About the only business that’s doing well is short-term rentals to contractors flooding into town to clean up the beach and the bay. But selling real estate? Forget it, agents say.
“My phone quit ringing a month ago,” said Grand Isle real estate agent Karl Thayer, who has received a small initial payment from BP and is still waiting for the next. “I’ve had one closing since the blowout, and that was a vacant property. Everything else is dead in the water.”
BP says it has paid out $53 million in economic damage claims so far, mainly the initial checks of $2,500 or $5,000 that are going to fishermen and others who can document immediate, direct losses. Those payments will be repeated in June, but after that, claimants may have to supply additional documentation, BP said.
More than 20,000 of the 42,000 claims submitted have been paid, and no documented claims have been denied, said BP spokesman David Nicholas.
The payment process has been complicated and cumbersome in the initial weeks. Fishermen frequently have complained about filing claims, only to find that their processing number was lost or the adjuster on their case had disappeared. Others who work on a cash basis have had a hard time documenting their income.
“It’s ridiculous. I filed an application out of Grand Isle, and it’s been six weeks and I got nothing,” said Tommy Malbrough, a commercial fisherman from Bourg, La.
“They keep saying they’re working on it. They brought in an adjuster from Arizona to Grand Isle, and he keeps leaving on some family emergency. Two days ago another guy took my case and they said he’d call me, and he never did. Finally I sent a fax, a big piece of paper with black marker on it, said: ‘Will the manager of BP claims please call me?’ Well, he called me. And then he gave me the runaround.”
Nicholas acknowledged that the processing of large business claims needed to become “more efficient and more responsive,” but said there were already “enhancements to the process” that should speed things up soon. He said the early kinks in handling fishermen’s claims had been worked out, and that they were getting paid more smoothly. A lot of boat owners have gone to work for BP cleaning up oil.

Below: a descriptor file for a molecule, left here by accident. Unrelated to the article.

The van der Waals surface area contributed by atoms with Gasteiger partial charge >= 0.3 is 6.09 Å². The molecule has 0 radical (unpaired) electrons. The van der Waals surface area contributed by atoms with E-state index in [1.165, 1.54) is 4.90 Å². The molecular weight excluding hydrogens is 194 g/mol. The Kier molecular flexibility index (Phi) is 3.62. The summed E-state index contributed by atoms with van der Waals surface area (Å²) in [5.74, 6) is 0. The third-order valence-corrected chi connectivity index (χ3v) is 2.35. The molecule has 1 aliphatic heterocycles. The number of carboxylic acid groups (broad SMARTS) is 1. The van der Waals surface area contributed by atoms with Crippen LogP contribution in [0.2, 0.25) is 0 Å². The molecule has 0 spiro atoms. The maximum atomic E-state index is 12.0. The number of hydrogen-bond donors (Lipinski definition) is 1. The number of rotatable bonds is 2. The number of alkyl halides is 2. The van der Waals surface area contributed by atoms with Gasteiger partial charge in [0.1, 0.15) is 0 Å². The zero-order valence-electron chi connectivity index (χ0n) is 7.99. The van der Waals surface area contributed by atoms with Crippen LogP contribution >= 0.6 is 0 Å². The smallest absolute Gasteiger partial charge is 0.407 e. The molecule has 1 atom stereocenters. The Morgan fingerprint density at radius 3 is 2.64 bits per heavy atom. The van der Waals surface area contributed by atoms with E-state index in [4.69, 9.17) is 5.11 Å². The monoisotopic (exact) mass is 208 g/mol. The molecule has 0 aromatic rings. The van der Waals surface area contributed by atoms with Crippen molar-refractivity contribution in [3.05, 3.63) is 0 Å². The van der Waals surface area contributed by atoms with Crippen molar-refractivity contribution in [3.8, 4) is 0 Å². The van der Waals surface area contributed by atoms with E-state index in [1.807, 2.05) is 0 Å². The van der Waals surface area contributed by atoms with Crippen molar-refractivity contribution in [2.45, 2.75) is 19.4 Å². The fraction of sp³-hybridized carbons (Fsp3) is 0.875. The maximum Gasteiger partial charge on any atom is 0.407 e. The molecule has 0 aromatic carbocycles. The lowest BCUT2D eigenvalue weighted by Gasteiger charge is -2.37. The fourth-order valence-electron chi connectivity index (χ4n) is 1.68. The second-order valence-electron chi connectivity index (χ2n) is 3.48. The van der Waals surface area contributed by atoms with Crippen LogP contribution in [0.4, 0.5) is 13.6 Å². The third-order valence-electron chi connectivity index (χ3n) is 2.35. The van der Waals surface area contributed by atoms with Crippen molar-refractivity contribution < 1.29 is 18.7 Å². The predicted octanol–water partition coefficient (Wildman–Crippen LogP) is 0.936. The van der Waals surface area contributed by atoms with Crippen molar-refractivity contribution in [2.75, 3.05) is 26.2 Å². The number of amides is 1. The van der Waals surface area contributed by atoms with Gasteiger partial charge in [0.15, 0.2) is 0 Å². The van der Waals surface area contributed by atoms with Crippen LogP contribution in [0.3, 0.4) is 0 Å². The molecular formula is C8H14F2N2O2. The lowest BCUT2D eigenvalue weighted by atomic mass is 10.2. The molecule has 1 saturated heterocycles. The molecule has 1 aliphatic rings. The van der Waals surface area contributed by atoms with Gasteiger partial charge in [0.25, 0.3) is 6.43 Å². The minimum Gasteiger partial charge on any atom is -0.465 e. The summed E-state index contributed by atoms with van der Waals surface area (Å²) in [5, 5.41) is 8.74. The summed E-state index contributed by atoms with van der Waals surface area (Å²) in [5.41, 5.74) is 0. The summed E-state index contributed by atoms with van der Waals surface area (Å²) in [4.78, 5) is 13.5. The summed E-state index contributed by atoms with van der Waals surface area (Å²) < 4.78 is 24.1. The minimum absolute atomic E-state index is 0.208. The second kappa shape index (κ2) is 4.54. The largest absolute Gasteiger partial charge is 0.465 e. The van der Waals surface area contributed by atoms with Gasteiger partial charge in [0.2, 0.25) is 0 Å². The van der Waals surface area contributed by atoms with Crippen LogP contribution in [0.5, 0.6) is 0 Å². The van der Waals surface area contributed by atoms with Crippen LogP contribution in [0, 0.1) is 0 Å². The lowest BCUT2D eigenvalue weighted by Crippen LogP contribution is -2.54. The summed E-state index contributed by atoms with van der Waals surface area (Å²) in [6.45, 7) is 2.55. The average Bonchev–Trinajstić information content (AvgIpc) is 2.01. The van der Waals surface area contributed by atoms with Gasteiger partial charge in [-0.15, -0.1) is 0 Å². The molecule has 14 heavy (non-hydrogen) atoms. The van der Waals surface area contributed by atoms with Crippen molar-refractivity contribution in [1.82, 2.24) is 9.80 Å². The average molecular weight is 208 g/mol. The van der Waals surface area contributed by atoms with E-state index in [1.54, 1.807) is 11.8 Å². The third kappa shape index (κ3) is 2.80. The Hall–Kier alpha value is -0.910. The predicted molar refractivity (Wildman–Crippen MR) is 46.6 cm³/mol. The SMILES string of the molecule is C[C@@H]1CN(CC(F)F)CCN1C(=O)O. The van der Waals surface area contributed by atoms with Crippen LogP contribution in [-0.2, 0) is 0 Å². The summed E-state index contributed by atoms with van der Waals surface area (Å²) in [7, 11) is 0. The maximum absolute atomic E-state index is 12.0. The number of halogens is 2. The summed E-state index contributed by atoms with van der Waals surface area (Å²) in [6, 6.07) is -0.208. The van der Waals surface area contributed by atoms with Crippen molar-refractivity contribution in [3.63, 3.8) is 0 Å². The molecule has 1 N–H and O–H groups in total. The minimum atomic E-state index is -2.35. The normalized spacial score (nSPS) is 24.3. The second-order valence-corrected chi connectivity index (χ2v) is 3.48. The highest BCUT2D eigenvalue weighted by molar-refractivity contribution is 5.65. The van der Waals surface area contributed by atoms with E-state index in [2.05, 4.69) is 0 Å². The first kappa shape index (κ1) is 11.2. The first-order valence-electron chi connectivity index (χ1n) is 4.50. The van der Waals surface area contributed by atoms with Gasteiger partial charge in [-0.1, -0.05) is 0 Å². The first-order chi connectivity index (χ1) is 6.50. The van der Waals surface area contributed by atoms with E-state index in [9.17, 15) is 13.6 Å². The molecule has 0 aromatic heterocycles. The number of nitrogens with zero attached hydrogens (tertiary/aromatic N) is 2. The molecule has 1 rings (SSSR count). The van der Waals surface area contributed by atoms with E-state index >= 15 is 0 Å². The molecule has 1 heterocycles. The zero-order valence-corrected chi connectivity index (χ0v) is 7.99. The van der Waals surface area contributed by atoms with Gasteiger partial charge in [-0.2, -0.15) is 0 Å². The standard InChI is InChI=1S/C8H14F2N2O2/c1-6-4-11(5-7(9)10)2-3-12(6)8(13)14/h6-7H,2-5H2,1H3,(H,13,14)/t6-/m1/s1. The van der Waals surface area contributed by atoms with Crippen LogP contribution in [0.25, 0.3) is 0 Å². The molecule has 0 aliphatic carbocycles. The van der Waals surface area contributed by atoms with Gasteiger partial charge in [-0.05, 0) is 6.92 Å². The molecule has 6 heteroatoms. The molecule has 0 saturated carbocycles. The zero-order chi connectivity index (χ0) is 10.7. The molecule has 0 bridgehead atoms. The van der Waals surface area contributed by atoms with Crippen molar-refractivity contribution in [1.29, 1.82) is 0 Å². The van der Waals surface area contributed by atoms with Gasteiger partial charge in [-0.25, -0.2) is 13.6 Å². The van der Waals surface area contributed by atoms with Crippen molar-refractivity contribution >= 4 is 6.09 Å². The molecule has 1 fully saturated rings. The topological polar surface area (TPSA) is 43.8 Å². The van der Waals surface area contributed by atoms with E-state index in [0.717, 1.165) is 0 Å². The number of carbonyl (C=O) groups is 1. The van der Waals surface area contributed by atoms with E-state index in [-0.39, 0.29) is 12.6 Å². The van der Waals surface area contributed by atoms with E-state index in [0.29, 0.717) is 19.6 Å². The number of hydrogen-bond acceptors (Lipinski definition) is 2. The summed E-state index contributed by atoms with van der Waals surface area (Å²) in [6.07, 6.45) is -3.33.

“They would much rather be working and out there helping the situation and getting paid for it than just receiving a check,” said Curtis Thomas, a BP spokesman in Grand Isle.
Terry Vegas, who is preparing to join the cleanup effort with his 56-foot shrimp boat, said it was better than staying home and fuming. “Believe me, there ain’t no fishermen want to do this. None of them. But they got to,” Vegas said. “I’m 60 years old, and I’ve been shrimping for 46 years. What else am I going to do?”
His wife, Rosemary, who suffers from emphysema and congestive heart failure, said she was not told that her husband’s new employment would offset a second claims payment, as BP officials have said publicly.
“We keep getting letters from lawyers. But we’re not going to hire no lawyer. We’re going to wait and see what they’re going to offer to settle,” she said.
Many of those waiting find their way to Frank Besson’s Pirate Island Daiquiri Bar on the narrow finger of road that winds its way up the island. It’s a good thing, Besson said, because tourist business is down so far he’s already had to cash his first BP claim check.
“It took me 15 minutes to do what I needed to do, and I got the whole $5,000,” he said.
The competition down the road, in a nod to the times, is selling tar ball daiquiris, but Besson hasn’t reached the point where he thinks that’s funny.